Monday, August 31, 2009

Tearoom Tour

The weekend was for measuring and planning our son’s new kitchen. Hubby will build the cabinets in Missouri, and we will truck them to Kansas. Later in the fall, we all will gut his kitchen and create a lovely living space for the son!

We arrived in Wichita early enough on Friday to do a tearoom tour before the kitchen took over the weekend. We were sad to learn that a Victorian tearoom has closed and another is for sale. The economy has clobbered Wichita where many people, particularly in the aircraft industry, have lost their jobs.

However, we found a new tearoom, The Cup and Saucer, on the west side of Wichita. Cute little place with a small antique store included outside the tea area. It is chock full of shabby chic decorating items. The food was good, tea delicious, and the décor was inviting. Owner Sherry Underwood was attentive and informative.

Afterwards, we dropped by Riverside Cup of Tea for dessert of caramel pudding cake and ice cream with iced tea. The Riverside was the first tearoom we found in Wichita and remains special to us. It is nestled in an old neighborhood near the banks of the Arkansas River. It is not far from where DH’s grandmother lived for years. Here the décor is delightful as well and food is always good. The Riverside is distinct in that they are now serving breakfast on Saturday mornings. The menu sounds great with lemon pancakes, a hearty breakfast casserole and several egg dishes for morning choices!

One other new tearoom is small and tucked into a collection of shops in a brick building at Old Town. This tearoom has only been open a few months, but the owner, Irene Neilson, has owned a tearoom in Lindsborg, Kansas prior to this one in Old Town. Time was short, and we had no time for sampling here!

Before leaving town on Sunday, we dropped in at World Market, always a fun place to look for tea, foods, and kitchen items. I picked up a new tea by Republic of Tea, Pumpkin Ginger Spice. This morning we sampled it on the deck in an amazing fall-like temperature of 49 degrees. It was tasty, warm with spice and definitely a good item for autumn drinking. Although I hate to see summer end, especially this cooler one for Missouri, I will be glad to see mums and pumpkins make their debut. If only they were not a harbinger of winter!

Sunday, August 23, 2009

Shepherd of the Hills

When I was in junior college, I worked a few hours a week in a bakery that was owned by two brothers. They had to start their work at 3:00 a.m. each day. They baked a variety of breads, hamburger buns, and sweet rolls. They were usually almost finished when I arrived at 2:30, unless it was a heavy day, and then I would help slice buns or clean pans. Otherwise, my job was to sell out the front cases, take orders for the next day, and close up shop about 5:30 in the evening.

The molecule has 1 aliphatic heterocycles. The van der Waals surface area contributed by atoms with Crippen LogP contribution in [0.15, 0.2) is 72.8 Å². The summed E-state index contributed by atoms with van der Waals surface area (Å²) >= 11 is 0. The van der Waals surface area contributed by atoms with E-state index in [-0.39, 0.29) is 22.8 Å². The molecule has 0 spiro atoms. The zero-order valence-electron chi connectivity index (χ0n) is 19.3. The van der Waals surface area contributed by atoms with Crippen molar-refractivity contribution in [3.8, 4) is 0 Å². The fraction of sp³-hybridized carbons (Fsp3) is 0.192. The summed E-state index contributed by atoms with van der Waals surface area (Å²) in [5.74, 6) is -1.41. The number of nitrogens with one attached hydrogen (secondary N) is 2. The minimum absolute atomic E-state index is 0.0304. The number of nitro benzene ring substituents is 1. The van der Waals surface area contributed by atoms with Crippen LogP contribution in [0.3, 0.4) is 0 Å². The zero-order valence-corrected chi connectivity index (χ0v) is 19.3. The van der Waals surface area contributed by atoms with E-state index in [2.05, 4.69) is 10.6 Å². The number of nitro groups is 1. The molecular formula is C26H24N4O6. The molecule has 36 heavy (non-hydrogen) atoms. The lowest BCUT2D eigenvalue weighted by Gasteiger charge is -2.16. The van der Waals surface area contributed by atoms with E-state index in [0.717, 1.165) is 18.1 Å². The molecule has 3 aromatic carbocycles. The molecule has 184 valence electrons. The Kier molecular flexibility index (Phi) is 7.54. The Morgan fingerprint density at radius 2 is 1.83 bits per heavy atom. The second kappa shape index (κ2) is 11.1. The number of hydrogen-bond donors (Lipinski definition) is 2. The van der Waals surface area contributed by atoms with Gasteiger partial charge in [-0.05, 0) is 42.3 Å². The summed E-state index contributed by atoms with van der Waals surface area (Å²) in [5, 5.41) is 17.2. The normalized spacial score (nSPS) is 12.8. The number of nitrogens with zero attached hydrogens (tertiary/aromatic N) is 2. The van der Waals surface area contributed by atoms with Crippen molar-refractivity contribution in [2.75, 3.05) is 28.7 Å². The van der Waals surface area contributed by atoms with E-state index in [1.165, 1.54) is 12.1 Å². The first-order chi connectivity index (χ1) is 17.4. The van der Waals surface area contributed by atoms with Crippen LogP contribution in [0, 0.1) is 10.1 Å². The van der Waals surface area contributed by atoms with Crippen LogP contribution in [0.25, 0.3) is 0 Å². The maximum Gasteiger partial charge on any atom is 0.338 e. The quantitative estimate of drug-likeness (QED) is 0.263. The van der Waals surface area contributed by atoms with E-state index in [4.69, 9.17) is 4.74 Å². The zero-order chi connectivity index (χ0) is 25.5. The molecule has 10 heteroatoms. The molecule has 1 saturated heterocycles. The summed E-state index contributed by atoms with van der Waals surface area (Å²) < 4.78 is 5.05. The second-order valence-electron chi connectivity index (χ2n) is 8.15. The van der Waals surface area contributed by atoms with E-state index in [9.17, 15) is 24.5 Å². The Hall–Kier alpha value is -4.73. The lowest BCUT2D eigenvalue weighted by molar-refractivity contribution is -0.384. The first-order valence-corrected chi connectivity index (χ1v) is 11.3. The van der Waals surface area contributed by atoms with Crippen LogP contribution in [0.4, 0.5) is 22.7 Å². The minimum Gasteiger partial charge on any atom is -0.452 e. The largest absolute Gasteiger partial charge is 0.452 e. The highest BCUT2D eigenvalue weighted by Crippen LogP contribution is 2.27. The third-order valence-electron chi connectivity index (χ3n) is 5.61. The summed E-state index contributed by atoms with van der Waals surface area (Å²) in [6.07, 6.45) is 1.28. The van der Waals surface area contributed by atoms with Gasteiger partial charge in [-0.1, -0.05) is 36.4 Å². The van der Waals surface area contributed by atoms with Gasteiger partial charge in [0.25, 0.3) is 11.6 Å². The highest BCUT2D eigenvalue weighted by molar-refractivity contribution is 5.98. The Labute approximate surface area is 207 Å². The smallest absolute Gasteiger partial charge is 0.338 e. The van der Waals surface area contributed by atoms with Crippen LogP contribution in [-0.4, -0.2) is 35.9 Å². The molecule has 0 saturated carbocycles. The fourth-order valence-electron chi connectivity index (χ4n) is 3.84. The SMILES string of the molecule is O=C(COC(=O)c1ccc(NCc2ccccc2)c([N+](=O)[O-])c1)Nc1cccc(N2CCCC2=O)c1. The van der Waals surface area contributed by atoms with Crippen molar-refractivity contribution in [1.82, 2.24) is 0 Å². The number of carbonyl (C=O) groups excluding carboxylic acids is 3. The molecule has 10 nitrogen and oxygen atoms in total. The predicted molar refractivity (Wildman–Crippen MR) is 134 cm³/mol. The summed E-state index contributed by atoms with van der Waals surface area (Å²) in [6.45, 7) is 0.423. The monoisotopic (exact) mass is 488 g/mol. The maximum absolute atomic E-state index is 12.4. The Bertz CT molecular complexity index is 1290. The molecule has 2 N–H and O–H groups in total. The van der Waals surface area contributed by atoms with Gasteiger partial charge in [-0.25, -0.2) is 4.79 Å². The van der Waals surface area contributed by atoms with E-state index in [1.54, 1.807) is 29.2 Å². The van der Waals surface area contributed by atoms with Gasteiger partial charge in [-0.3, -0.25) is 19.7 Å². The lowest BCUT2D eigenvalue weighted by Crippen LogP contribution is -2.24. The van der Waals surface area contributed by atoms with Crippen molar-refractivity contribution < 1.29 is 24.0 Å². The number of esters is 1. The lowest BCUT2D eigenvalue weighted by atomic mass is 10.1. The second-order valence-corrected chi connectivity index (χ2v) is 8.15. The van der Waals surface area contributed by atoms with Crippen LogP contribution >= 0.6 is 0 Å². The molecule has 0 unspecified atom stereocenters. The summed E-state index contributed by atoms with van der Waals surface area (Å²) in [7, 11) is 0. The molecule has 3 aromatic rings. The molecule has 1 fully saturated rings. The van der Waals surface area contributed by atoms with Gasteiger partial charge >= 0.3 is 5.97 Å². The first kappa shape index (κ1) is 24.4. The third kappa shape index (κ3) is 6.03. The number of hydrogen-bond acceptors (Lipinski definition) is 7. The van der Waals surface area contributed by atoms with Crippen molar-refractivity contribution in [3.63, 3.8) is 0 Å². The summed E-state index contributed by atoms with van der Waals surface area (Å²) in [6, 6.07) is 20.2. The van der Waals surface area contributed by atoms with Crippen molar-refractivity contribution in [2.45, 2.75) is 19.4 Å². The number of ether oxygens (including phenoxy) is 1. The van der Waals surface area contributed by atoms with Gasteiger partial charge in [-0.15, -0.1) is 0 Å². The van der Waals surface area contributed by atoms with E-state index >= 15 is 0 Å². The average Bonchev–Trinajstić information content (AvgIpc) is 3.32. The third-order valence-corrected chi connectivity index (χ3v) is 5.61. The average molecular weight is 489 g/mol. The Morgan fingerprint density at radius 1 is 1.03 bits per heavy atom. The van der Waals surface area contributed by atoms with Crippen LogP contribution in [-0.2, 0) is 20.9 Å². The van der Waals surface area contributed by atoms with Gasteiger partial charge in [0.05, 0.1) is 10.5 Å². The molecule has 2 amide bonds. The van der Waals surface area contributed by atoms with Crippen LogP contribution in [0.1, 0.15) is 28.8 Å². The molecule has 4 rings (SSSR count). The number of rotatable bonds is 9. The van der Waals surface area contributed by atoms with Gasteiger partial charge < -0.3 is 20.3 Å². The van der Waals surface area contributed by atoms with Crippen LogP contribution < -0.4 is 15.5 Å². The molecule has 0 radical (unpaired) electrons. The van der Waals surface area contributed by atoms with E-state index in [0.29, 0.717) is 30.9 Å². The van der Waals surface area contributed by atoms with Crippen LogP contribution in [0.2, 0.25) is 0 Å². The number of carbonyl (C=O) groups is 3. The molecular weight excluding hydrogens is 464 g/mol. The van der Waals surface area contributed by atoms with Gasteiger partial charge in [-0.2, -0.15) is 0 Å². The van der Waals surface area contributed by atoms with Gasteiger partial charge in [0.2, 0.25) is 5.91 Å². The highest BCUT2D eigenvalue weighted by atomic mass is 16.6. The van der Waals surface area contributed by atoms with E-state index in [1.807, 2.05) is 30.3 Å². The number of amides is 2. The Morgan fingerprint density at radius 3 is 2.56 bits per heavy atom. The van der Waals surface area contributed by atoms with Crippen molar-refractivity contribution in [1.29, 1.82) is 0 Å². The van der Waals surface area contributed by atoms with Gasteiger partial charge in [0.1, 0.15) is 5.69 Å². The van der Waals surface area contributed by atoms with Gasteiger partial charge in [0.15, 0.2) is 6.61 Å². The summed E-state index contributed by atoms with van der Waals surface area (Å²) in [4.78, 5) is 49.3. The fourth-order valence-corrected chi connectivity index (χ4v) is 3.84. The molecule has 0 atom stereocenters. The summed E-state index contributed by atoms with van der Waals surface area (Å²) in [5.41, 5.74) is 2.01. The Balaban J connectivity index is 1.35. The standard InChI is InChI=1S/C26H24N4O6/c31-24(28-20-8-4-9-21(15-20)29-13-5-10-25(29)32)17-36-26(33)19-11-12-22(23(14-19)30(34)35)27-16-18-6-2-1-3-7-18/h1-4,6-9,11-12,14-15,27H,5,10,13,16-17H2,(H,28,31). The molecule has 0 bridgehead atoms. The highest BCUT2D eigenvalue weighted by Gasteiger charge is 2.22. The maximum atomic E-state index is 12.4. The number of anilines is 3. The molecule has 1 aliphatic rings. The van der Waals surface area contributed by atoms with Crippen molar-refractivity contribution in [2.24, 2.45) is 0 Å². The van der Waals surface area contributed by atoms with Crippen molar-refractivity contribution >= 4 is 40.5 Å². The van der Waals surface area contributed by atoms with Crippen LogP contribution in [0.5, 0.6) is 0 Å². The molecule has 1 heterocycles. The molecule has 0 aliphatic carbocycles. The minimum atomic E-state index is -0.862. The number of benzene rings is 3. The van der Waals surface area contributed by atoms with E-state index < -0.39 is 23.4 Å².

The brothers were middle-aged and married. They worked long, hard hours and dropped into bed early so they could arise in the middle of the night for the next day baking, of earning their dough so to speak. Charlie talked the most, and still that was only a few words a day. He could not understand why I had dreams of being an English teacher. He said they were cranky old women, buns on their necks, and wore glasses on a string that bounced on their bosoms. He said I was too sweet and fun to be one of those women.

Charlie had little appreciation or interest in reading. He said he had read only one decent book in his life, and that was a required reading novel in high school. The book was Harold Bell Wright’s Shepherd of the Hills about a man learning about forgiveness and living a moral life in the Ozark hills of Missouri. Charlie said it was a wonderful story, later made into a movie with John Wayne, and he wanted me to read it. He loaned me his copy and I tried. However, I never could warm up to the story, thought it hokey and had a great deal of trouble reading the twangy dialect of the characters.

But last winter, my book club decided to read this novel as their classic. We all live near towns like Pittsburg, Kansas and Pierce City, Missouri where the author was a minister during his lifetime. Age has allowed me the patience to read the dialect and an appreciation for the hill history included in the story. Written over a hundred years ago, the story of romance and redemption is still timely. Although Branson is a mecca of country music now, the novel names places and characters like Mutton Hollow, the White River, the ball knobbers, and Sammy Lane that are still recognizable in the Branson area today.

Thursday, August 6, 2009

Blue Willow Dishes

One of my earliest memories was having a set of child-sized Blue Willow dishes. Although only five, I was careful to never chip or break a piece. I used milk or juice in the teapot, marshmallows in the bowls, and served vanilla wafer meals on the plates. How I loved those dishes, and how devastated I was when a visiting friend destroyed them with one accurate strike to my tot tea table loaded with the entire set. Although Santa replaced them with a set of floral china that I still have, I never felt the same about the new dishes and longed for my old Blue Willow.

Blue Willow china was put into production sometime in the late 1700’s in England. The pattern of a bridge, pagoda, Chinese servants or fishermen, and two blue birds flying above the scene were inspired by a Chinese story of a father who would not let her daughter marry her true love. The couple eloped and the father threatened to kill them when caught, but the gods saved them by changing the couple to love birds for life. The pattern became popular, and broken shards are often found in old sea wrecks, old trash dumps, and excavations sites. The pattern traveled across oceans in rolling ships and across prairies in covered wagons. The pattern was a favorite for everyday dishes of author Laura Ingalls Wilder.